A Writer’s Guide to the Domino Effect

The word domino comes from the Latin for “flip” and refers to the way a single piece can flip over countless others. The effect is visually spectacular, but it’s also a good metaphor for the way any action in a story can set off a chain reaction of other actions. Whether you’re a writer who pens your manuscript off the cuff or uses a detailed outline, examining the domino effect can help you make sure that every plot beat is meaningful and has the right impact.

Domino is a game played with rectangular blocks of rigid material (often wood or bone) that are marked on one face with an arrangement of dots, similar to those on a die, and blank or identically patterned on the other face. These markings, called pips, are what give each domino its identity.

Traditionally, dominoes were made of a combination of natural materials such as silver lip ocean pearl oyster shell (mother-of-pearl, MOP), ivory, and ebony; more recently they have been produced in plastic and other synthetic substances. They are normally twice as long as wide, so that they can be stacked neatly together.

The individual dominoes are arranged into sets for use in different games. The most common are the double-6, double-9, and double-15 sets. Each has its own rules for play, and these may differ from one another. In general, players take turns laying a domino in front of them on the table. A domino must be placed so that its two matching ends touch, unless it is a double.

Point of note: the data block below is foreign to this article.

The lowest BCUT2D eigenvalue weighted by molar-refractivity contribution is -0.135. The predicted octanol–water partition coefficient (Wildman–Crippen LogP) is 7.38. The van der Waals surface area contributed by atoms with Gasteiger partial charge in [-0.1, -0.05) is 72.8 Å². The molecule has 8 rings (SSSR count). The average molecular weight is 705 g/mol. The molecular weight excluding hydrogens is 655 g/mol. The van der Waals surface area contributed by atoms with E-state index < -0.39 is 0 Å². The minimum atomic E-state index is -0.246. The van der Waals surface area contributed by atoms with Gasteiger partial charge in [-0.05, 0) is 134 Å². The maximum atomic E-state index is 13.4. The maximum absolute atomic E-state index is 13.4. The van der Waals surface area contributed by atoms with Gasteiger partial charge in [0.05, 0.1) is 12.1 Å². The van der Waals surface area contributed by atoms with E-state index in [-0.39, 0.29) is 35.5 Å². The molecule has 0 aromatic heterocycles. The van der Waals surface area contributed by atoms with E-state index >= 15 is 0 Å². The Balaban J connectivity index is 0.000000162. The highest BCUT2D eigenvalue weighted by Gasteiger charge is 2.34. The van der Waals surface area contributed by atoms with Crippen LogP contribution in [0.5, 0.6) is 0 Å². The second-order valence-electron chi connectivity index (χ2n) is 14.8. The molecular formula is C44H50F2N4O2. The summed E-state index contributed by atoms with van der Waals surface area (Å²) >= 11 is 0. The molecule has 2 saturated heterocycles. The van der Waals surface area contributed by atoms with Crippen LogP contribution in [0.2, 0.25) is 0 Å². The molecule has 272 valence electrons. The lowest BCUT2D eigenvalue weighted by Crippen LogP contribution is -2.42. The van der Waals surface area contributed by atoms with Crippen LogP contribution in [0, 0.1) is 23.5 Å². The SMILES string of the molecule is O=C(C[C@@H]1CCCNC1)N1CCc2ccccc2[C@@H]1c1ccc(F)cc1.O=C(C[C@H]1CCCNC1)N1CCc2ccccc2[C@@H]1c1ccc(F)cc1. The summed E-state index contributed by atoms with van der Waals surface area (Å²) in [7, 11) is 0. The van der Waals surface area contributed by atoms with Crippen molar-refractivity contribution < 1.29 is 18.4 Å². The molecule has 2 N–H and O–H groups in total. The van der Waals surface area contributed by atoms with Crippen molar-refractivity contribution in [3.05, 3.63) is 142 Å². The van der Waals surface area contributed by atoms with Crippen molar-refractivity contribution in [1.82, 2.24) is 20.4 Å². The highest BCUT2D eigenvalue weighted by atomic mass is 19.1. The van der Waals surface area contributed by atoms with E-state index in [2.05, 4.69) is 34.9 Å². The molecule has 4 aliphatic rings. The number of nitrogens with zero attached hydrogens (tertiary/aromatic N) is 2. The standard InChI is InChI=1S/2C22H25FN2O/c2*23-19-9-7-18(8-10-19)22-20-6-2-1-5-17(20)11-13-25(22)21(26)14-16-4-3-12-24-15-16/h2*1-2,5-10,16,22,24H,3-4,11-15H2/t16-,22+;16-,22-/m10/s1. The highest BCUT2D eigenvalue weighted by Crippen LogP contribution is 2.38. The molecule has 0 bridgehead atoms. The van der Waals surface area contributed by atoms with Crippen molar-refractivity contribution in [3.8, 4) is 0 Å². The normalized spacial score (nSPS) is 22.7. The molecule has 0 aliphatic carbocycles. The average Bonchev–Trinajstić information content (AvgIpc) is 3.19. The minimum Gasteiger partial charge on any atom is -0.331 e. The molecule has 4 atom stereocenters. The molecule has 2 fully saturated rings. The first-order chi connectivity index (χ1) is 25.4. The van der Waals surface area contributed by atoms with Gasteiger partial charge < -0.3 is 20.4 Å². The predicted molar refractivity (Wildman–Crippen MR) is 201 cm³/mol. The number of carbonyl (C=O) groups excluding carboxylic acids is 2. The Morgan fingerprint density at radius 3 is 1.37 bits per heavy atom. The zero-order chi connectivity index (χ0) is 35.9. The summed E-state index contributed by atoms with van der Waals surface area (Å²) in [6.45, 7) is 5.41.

Once all the dominoes are positioned, the player can start a chain by pushing a piece into its gap. The rest of the pieces in the row then fall into place, and the sequence continues. The last piece must be positioned so that it is touching the exposed end of the first tile.

Most domino games involve emptying a player’s hand while blocking opponents’ play. However, there are many other variants, including scoring games such as bergen and muggins that count the number of pips in a losing player’s remaining dominoes. There are even duplicate card games such as matador, and Mexican train.

As the chain progresses, it may develop a snake-like shape, or a line that runs along the floor. The shape of a chain is entirely dependent on the choices of the players and limitations of the playing surface. The end result is a satisfying display of skill and imagination. It’s no wonder that domino is such a popular pastime! It’s fun for people of all ages and backgrounds to try their hand at this exciting game.